Interview between Judy Tyson and Trish Cleary, who will be presenting the next MAGPS Cinema Series movie, “Moonrise Kingdom,” Saturday, February 11, 2017.
J: Would you share a bit about your relationship with movies throughout your life?
TC: Movies have been and continue to be an integral part of my life. In childhood, Saturday afternoon double-features with my three closest siblings fueled our playtime creativity. From childhood to adulthood movies fed my curiosity about the emotional world of people: their feelings, relationships, hopes and fears, as well as their joys and sorrows. Films helped me become aware of my connections with others and awakened my interest in what might be going on in the relationships of those around me. Movies still provide me entertainment, relaxation, and food for thought.
J: I can see that “Moonrise Kingdom” might well evoke personal memories from childhood for many of us. The dramatic play of the children reminded me of, as a child, playing “Tarzan” in the woods with two best friends. That is one of my sweetest childhood memories. How about you?
TC: “Moonrise Kingdom” brings to mind me at twelve with a friend who lived in the country along the Bay. One day while exploring in the woods, we came upon a huge fallen tree with elaborately exposed roots. We named it the Squiggly Tree, a fortress we could approach and/or escape via the woods above or the beach below. Totally concealed by the brush, we nestled into its branch-like roots with our “books, music, and no adults” and dangled aimlessly suspended above the water’s edge.
JT: Do you recall the reason you liked this movie originally? And why you picked it for the MAGPS Cinema Series?
TC: When I saw this film a couple of years ago, I recognized its depiction of the hero’s journey for a number of the characters. It suggests reparative paths for others. It reminded me of processes that occur in the safe holding space of group.
“Moonrise Kingdom’s” narrative, its concise and meaningful script, superb acting, and colorful presentation contribute to its entertainment factor. It seems to me that “Moonrise Kingdom” has a potential for being transformative for the viewer. Do you agree?
TC: In “Moonrise Kingdom,” Wes Anderson uses subtle metaphors and evocative cues to connect us to his characters. The magical creativity of the children’s play as well as the palpable melancholy of the adults responsible for the children’s welfare are reminiscent of issues our clients bring with them to group. The metaphors and cues Anderson projects in “Moonrise Kingdom” convey the emotional depth of his characters. We have seen them in our clients and they may remind us of our own hopes, dreams, fantasies, disappointments and longings.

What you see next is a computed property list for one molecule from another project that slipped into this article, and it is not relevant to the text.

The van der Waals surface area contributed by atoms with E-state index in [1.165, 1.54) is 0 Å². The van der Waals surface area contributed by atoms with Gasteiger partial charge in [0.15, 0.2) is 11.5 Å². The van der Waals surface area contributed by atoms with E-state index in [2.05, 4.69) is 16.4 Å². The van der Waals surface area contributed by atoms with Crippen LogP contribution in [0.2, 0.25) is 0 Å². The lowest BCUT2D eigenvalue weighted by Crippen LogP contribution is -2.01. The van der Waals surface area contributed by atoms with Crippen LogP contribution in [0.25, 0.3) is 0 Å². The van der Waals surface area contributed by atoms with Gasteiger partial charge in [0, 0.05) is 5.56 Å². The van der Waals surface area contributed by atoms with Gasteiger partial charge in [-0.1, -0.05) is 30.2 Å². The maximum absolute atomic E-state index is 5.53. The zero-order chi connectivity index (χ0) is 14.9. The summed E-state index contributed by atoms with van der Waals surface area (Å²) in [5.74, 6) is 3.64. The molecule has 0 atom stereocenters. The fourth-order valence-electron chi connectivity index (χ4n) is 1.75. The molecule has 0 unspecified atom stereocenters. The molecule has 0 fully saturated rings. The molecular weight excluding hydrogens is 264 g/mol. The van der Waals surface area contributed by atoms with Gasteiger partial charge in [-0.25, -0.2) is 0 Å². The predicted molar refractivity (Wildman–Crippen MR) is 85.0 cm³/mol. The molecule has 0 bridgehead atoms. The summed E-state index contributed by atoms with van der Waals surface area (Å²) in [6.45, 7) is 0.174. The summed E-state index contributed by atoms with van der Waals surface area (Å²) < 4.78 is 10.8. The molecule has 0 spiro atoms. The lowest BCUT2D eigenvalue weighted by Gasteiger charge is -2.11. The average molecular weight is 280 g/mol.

Our Cinema Series gives us an opportunity to experience a transformative process as a group when watching films together and discussing the significance of our perceptions. We might find that recognizing aspects of ourselves in Wes Anderson’s characters may also be personally transformative.
JT: There are a number of musicians who attend the Cinema Series evenings. I noticed that the film begins with children listening to the recording of Britten’s, “A Young Person’s Guide to the Orchestra,” which includes a fugue. First, each orchestral instrument plays a beautiful solo. Then, we hear the tune played by families of instruments. Then, (the “fugue” part) all the instruments are played at the same time. And, rather than “noise,” the music is beautiful. Would like you to comment on Anderson’s choice of music in this film.
TC: Wes Anderson’s orchestral score introduces, perhaps out of one’s awareness, subgrouping patterns in the orchestra and within the film, as the music enriches the drama. I look forward to hearing the audience’s observations about Anderson’s use of music to enhance the film.
JT: Dargis, of the New York Times, made the point, “Wes Anderson makes films about…. small worlds in which big things happen: love, heartbreak, calamities, death.” Can you comment on this in regard to what “Moonrise Kingdom” offers group therapists as food for thought?
TC: As group therapists, we are familiar with “small worlds in which big things happen” both in real time and symbolically. In the safe holding place of our groups, repair can occur as we encourage group members to face their life-challenges and embrace their hero journeys as they come to terms with the impact of social forces within the group. Wes Anderson’s “Moonrise Kingdom” portrays group themes and aspects of “the hero’s journey” for many of the characters in his movie.
I found “Moonrise Kingdom” to be profoundly moving. I hope it provides my MAGPS colleagues a rich film experience and then a stimulating discussion.